Tuesday 16 Sept 2008, 14:00 - 17:30

Simon Poulding, John Clark
University of York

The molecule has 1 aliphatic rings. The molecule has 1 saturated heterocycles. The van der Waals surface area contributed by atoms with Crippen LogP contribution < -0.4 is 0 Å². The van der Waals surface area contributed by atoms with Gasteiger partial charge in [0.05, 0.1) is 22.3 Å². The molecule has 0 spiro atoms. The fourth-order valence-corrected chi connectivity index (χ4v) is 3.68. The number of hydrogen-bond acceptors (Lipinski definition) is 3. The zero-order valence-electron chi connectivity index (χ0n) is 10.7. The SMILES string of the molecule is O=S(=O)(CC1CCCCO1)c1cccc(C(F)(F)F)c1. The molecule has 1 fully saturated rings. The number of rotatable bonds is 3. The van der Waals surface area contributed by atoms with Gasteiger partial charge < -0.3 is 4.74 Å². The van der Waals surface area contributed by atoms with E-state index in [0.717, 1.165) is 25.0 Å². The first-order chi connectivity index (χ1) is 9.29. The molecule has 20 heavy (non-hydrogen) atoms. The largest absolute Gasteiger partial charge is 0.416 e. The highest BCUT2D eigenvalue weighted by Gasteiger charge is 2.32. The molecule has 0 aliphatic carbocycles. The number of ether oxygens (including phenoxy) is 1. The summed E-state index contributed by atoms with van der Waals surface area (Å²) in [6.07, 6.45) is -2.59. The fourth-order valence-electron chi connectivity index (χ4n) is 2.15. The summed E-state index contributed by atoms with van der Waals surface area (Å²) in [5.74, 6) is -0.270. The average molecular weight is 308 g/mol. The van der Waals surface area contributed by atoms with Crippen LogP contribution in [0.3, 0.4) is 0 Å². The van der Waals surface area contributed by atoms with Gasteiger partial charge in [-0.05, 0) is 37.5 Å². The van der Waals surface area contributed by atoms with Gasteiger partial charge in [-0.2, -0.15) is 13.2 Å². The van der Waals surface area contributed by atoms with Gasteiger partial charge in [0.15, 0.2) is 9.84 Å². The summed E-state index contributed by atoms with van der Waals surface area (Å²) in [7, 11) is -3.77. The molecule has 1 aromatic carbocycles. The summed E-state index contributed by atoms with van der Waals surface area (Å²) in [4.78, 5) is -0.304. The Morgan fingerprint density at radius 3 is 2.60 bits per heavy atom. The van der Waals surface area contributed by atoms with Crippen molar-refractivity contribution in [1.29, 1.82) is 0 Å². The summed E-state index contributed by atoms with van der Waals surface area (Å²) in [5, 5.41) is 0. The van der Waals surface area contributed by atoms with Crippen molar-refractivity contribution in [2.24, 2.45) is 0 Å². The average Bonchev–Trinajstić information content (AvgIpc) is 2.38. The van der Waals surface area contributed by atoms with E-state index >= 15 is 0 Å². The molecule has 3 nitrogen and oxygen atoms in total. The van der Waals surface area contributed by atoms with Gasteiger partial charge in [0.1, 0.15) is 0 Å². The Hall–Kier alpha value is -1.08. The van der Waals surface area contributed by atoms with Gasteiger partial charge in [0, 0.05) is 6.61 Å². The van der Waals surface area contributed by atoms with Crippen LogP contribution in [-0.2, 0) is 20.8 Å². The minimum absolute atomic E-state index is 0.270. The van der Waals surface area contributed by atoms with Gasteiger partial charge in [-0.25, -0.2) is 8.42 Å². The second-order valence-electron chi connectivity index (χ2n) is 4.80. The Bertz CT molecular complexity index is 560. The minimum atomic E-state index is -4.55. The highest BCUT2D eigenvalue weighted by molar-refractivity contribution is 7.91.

Search-Based Software Engineering (SBSE) reformulates software engineering tasks as optimisation problems. The objective becomes that of locating, from among all possible solutions to the problem, one that is sufficiently good according to an appropriate fitness metric. This seemingly straightforward reformulation has two significant benefits. Firstly, there are a large number of computer-based algorithms that are highly effective at finding solutions to optimisation problems. By applying these algorithms to software engineering reformulated in this way, tasks can be partly or fully automated, thereby avoiding labour-intensive, and often costly, manual processes. Secondly, the computer-based techniques of SBSE promise significantly better scalability than traditional approaches to software engineering. For some large, complex and highly-constrained software engineering problems, SBSE may be the only tractable method of finding a solution. The combination of readily available, high-performance computing power, and new, more efficient, search algorithms has made SBSE a practical solution method for many software engineering problems. This is reflected in the recent flourishing of interest in this field, both in academia and industry, and the very wide range of applications to which it has been successfully applied. These applications are found throughout the software engineering lifecycle and include: requirements engineering, test data generation and sequencing, project planning, designing power-efficient algorithms, automated maintenance, optimising source code, and task allocation. The objective of this tutorial is to explain state-of-the-art SBSE techniques to attendees, both researchers and practitioners, that are new to the field. The material will cover the design of fitness metrics and the use of efficient optimisation algorithms, illustrate these concepts with recent work on applications from different parts of the software lifecycle, and discuss issues to consider when implementing the technique.